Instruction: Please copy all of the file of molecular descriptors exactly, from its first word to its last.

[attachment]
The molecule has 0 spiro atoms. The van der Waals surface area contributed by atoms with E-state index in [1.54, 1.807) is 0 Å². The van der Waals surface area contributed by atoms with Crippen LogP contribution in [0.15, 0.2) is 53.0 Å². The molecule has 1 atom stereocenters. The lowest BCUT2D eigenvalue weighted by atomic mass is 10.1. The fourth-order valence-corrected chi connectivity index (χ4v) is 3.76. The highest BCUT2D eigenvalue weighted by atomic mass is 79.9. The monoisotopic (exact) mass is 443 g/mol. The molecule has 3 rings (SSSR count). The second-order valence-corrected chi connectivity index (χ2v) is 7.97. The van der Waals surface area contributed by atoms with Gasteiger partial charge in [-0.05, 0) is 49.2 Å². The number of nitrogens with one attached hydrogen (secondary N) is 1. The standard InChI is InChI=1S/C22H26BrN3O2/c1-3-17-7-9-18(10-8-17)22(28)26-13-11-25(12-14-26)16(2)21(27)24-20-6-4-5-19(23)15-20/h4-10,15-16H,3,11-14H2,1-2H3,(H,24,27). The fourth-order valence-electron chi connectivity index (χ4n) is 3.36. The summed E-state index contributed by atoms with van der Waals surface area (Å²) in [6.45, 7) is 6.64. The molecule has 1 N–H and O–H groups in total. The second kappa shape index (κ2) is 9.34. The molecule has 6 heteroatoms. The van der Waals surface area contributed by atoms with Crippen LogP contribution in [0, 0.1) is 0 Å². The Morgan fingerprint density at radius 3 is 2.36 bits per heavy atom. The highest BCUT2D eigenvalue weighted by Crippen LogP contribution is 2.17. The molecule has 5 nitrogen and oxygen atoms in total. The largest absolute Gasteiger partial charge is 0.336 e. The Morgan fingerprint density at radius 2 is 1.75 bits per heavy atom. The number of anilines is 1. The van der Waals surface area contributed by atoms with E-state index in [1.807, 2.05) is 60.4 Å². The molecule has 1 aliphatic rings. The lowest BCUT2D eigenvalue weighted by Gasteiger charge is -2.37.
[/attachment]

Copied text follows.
The molecule has 0 spiro atoms. The van der Waals surface area contributed by atoms with E-state index in [1.54, 1.807) is 0 Å². The van der Waals surface area contributed by atoms with Crippen LogP contribution in [0.15, 0.2) is 53.0 Å². The molecule has 1 atom stereocenters. The lowest BCUT2D eigenvalue weighted by atomic mass is 10.1. The fourth-order valence-corrected chi connectivity index (χ4v) is 3.76. The highest BCUT2D eigenvalue weighted by atomic mass is 79.9. The monoisotopic (exact) mass is 443 g/mol. The molecule has 3 rings (SSSR count). The second-order valence-corrected chi connectivity index (χ2v) is 7.97. The van der Waals surface area contributed by atoms with Gasteiger partial charge in [-0.05, 0) is 49.2 Å². The number of nitrogens with one attached hydrogen (secondary N) is 1. The standard InChI is InChI=1S/C22H26BrN3O2/c1-3-17-7-9-18(10-8-17)22(28)26-13-11-25(12-14-26)16(2)21(27)24-20-6-4-5-19(23)15-20/h4-10,15-16H,3,11-14H2,1-2H3,(H,24,27). The fourth-order valence-electron chi connectivity index (χ4n) is 3.36. The summed E-state index contributed by atoms with van der Waals surface area (Å²) in [6.45, 7) is 6.64. The molecule has 1 N–H and O–H groups in total. The second kappa shape index (κ2) is 9.34. The molecule has 6 heteroatoms. The van der Waals surface area contributed by atoms with Crippen LogP contribution in [0, 0.1) is 0 Å². The Morgan fingerprint density at radius 3 is 2.36 bits per heavy atom. The highest BCUT2D eigenvalue weighted by Crippen LogP contribution is 2.17. The molecule has 5 nitrogen and oxygen atoms in total. The largest absolute Gasteiger partial charge is 0.336 e. The Morgan fingerprint density at radius 2 is 1.75 bits per heavy atom. The number of anilines is 1. The van der Waals surface area contributed by atoms with E-state index in [1.807, 2.05) is 60.4 Å². The molecule has 1 aliphatic rings. The lowest BCUT2D eigenvalue weighted by Gasteiger charge is -2.37.